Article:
Technology giant Google said it was to appeal the European Commission's decision on Wednesday to impose on it a fine of 4.34 billion euros ($5 billion) for alleged illegal practices linked to Android mobile devices in a bid to strengthen the dominance of its renowned search engine.
Margrethe Vestager, the EC's competition commissioner, said that Google utilized three types of illegal restrictions on the use of Android as a means of cementing the market dominance of the Google search engine _ thus denying rivals a chance to innovate and compete _ which she said was unlawful according to the EU's antitrust legislation, something that Google denied.
"Android has created more choice for everyone, not less," said Al Verney, Google spokesman. "A vibrant ecosystem, rapid innovation and lower prices are classic hallmarks of robust consequences. We will appeal the Commission’s decision."
The EC said in a statement that Google was now obliged to end its illegal practices within a period of 90 days or face penalty payments of up to 5 percent of the average daily worldwide turnover of Alphabet, Google's parent company.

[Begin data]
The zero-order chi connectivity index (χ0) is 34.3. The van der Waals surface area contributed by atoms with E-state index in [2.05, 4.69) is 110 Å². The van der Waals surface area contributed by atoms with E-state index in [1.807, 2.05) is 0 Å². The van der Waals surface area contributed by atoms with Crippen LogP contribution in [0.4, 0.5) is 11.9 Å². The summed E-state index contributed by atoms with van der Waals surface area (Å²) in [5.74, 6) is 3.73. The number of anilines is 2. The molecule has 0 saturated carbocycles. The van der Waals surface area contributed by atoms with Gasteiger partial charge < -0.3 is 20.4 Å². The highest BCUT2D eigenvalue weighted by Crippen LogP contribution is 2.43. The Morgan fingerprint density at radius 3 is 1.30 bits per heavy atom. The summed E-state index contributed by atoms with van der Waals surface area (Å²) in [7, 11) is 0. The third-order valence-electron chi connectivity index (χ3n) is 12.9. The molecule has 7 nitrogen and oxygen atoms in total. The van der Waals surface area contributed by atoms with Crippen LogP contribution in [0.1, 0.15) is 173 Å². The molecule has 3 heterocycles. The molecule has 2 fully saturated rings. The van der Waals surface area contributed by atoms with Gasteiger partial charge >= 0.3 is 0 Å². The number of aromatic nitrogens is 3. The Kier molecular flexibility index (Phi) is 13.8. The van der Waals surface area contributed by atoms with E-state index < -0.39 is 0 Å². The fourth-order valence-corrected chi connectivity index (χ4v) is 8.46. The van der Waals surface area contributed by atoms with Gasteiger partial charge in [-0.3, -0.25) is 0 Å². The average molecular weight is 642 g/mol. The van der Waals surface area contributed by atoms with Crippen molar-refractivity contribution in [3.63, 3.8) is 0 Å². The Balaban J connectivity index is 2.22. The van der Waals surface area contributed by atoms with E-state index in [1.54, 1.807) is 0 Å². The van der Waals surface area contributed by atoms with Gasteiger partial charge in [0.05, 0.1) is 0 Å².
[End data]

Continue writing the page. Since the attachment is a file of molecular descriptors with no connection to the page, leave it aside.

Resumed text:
Commissioner Vestager said mobile internet today accounted for over 50 percent of global internet traffic.
"It has changed the lives of millions of Europeans," she said, adding, "our case is about three types of restrictions that Google has imposed on Android device manufacturers and network operators to ensure that traffic on Android devices goes to the Google search engine."
The commission said that market dominance was not by itself illegal under EU antitrust rules.
However, it added that dominant companies had a responsibility not to abuse their powerful market position by illegally restricting competition.
The commission said that the technology giant had breached EU rules through the illegal tying of Google's search and browser apps, by imposing illegal payments conditional on exclusive pre-installation of Google Search and by illegal obstruction of development and distribution of competing Android operating systems.
The Commission said that further action was still possible as it continued to investigate restrictions Google had placed on the ability of some third-party websites to display search presentations from Google's competitors, citing the example of what it referred to as the AdSense case.
"In July 2016, the Commission came to the preliminary conclusion that Google has abused its dominant position in a case concerning AdSense," it said.